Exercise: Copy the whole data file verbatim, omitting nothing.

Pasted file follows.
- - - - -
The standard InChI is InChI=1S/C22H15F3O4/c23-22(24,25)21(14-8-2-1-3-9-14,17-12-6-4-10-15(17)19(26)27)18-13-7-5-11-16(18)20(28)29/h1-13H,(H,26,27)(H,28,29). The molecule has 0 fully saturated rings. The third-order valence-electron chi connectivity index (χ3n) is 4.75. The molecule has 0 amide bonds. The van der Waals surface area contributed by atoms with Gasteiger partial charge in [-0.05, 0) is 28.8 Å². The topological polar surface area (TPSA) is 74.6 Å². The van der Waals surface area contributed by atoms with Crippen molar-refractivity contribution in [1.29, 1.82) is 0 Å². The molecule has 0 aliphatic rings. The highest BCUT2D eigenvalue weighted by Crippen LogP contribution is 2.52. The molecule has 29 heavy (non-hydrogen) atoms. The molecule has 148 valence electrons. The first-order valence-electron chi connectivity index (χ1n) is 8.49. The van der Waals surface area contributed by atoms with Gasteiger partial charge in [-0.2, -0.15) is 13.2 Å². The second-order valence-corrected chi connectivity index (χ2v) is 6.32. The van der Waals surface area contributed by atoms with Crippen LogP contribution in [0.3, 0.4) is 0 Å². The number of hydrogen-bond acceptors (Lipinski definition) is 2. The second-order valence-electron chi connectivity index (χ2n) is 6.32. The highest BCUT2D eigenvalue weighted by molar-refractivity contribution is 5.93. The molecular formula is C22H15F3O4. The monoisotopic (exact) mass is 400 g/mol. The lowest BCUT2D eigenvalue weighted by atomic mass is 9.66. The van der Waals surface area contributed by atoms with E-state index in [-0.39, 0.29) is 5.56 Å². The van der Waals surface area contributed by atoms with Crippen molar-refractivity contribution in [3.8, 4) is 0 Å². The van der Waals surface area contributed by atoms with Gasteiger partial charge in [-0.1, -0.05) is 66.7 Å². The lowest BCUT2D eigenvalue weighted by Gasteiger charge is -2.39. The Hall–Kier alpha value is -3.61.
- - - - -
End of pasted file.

The standard InChI is InChI=1S/C22H15F3O4/c23-22(24,25)21(14-8-2-1-3-9-14,17-12-6-4-10-15(17)19(26)27)18-13-7-5-11-16(18)20(28)29/h1-13H,(H,26,27)(H,28,29). The molecule has 0 fully saturated rings. The third-order valence-electron chi connectivity index (χ3n) is 4.75. The molecule has 0 amide bonds. The van der Waals surface area contributed by atoms with Gasteiger partial charge in [-0.05, 0) is 28.8 Å². The topological polar surface area (TPSA) is 74.6 Å². The van der Waals surface area contributed by atoms with Crippen molar-refractivity contribution in [1.29, 1.82) is 0 Å². The molecule has 0 aliphatic rings. The highest BCUT2D eigenvalue weighted by Crippen LogP contribution is 2.52. The molecule has 29 heavy (non-hydrogen) atoms. The molecule has 148 valence electrons. The first-order valence-electron chi connectivity index (χ1n) is 8.49. The van der Waals surface area contributed by atoms with Gasteiger partial charge in [-0.2, -0.15) is 13.2 Å². The second-order valence-corrected chi connectivity index (χ2v) is 6.32. The van der Waals surface area contributed by atoms with Crippen LogP contribution in [0.3, 0.4) is 0 Å². The number of hydrogen-bond acceptors (Lipinski definition) is 2. The second-order valence-electron chi connectivity index (χ2n) is 6.32. The highest BCUT2D eigenvalue weighted by molar-refractivity contribution is 5.93. The molecular formula is C22H15F3O4. The monoisotopic (exact) mass is 400 g/mol. The lowest BCUT2D eigenvalue weighted by atomic mass is 9.66. The van der Waals surface area contributed by atoms with E-state index in [-0.39, 0.29) is 5.56 Å². The van der Waals surface area contributed by atoms with Crippen molar-refractivity contribution in [3.8, 4) is 0 Å². The van der Waals surface area contributed by atoms with Gasteiger partial charge in [-0.1, -0.05) is 66.7 Å². The lowest BCUT2D eigenvalue weighted by Gasteiger charge is -2.39. The Hall–Kier alpha value is -3.61.